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2011-03-12 - Confoo 2011 presentation
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2010-09-24 - OAuth and pagination problems fixed
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Top Tags



Empty a file

Terminal - Empty a file
> file.txt
2009-01-26 10:22:31
User: root
Empty a file

For when you want to flush all content from a file without removing it (hat-tip to Marc Kilgus).


There is 1 alternative - vote for the best!

Terminal - Alternatives
truncate -s0 file
2009-10-24 16:31:03
User: pipping

The downside of output redirection is that you need permissions. So something like

> file

won't play nicely w/ sudo. You'd need to do something like

bash -c '> file'

instead, you could go w/

sudo truncate -s0 file
:> file
> file
> foobar.txt
truncate -s 0 file.txt
2012-07-30 06:50:30
User: quentin

Immediately make a file empty. This even works if the file is still being written to. Great for cleaning up huge log files!

Know a better way?

If you can do better, submit your command here.

What others think

Nice one! Some thing in *nix are so simple that you'd never imagine they exist :)

Comment by evad 325 weeks and 1 day ago

cat > file.txt followed by shift+ins allows you to insert your buffer content into file. ^d to finish the process

Comment by boombastic 324 weeks and 5 days ago

A similar useful trick which works with things like sudo and pfexec is "cp /dev/null file.txt"; that way you don't have to switch to another account to empty files which you do not own.

Comment by systemj 323 weeks and 5 days ago

To avert surprises, prepend ":" to perform specified redirections reliably:

: > foo

FWIW, the (built-in) null command ":" also expands arguments.

Comment by laburu 323 weeks and 5 days ago

laburu can you expand on the reliability issue you're referring to?

Comment by pixelbeat 323 weeks and 4 days ago

This is especially useful with large files that need to be cleared. I've run across a situation where the inodes ran out on the hd because people kept cat'ing /dev/null and redirecting it to file. That method kept the inodes locked.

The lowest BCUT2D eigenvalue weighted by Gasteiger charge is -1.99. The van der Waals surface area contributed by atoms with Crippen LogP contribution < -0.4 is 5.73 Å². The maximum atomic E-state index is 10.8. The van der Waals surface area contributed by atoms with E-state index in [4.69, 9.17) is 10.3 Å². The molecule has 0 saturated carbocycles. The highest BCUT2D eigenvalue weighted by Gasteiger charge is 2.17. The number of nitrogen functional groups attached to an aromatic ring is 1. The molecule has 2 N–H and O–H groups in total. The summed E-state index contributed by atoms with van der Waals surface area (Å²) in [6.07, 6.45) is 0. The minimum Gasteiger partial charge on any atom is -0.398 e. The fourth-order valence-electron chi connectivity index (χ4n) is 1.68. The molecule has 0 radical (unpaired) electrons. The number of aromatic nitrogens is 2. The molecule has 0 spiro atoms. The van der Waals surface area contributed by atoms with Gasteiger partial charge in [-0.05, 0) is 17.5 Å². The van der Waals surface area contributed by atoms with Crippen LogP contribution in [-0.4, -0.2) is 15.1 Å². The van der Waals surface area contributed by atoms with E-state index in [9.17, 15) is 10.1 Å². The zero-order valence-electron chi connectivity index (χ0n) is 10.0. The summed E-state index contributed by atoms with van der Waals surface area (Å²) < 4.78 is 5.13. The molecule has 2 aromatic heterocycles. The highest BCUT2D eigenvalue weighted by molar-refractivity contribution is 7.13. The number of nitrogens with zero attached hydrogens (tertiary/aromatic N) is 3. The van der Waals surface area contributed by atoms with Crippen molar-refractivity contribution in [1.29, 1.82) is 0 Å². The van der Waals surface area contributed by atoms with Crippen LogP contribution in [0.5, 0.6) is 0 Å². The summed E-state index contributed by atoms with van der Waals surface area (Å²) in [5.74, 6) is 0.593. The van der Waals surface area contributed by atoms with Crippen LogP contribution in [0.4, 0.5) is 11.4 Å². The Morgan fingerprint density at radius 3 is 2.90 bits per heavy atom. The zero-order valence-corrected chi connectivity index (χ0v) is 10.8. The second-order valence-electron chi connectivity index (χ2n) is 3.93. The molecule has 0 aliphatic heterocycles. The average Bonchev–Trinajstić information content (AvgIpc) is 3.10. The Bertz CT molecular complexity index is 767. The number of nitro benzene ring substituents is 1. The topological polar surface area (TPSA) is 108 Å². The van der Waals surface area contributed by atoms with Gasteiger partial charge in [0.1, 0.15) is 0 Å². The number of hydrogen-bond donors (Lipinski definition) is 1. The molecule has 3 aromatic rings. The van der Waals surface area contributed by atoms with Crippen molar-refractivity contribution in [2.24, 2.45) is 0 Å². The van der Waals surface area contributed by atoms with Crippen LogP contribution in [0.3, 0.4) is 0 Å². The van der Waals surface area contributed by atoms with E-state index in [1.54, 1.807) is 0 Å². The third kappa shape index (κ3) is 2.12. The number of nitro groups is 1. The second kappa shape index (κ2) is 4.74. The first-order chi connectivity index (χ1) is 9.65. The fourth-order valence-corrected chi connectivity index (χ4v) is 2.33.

Comment by leprasmurf 323 weeks and 3 days ago

It should be noted that this is a Bash-ism. This will hang in ZSH and throw an error to STDERR with BSD-CSH.

Comment by atoponce 320 weeks and 2 days ago

Excellent! Just what I was looking for

Comment by xenon87 319 weeks ago

If you've done set -o noclobber the command will need to be:

>| file.txt

Comment by rtmhal 317 weeks and 6 days ago

This is not just a is a Bash-ism it works fine on the korn shell too.. tested on ksh/HP-UX.

Comment by zlemini 304 weeks and 3 days ago

Perfect for clearing log files :)

Comment by okuehn 288 weeks and 4 days ago

Useful trick, thanks

One more question: if i need to not change the time of the emptied file?

How can i do?

thanks in advance

Comment by bugmenot 235 weeks and 6 days ago

That is very nice also becouse '>' command preserves the permissions

Comment by carlesso 222 weeks and 6 days ago

Thanks! I used to make it longer with: echo "" > file.txt

Comment by ktonga 156 weeks and 4 days ago

The portability to zsh is because in zsh, the command invoked by "> file.txt" is the null command. When zsh is invoked in sh compatibility mode, the option sh_nullcmd will be automatically set, and the null cmd will be ":". If csh_nullcmd (csh compat mode triggers that), then the null cmd will cause an error.

Without a compatibility option, the _default_ null command in zsh is "cat", so "> file.txt" is equivalent to "cat > file.txt" and you'll need to type ctrl-D to get the same effect. Set the shell variable "NULLCMD" to another command to change it. So NULLCMD=: is equivalent to sh_nullcmd and will make the above work.

The suggestion from laburu to use ": > file.txt" is good and is the most portable solution, since its behaviour is guaranteed by POSIX rather than being a shell extension.

Comment by syscomet 152 weeks and 2 days ago

this does *not* work with zsh. It's much better to do ":>file.txt"

Comment by j_melis 138 weeks and 4 days ago

Your point of view

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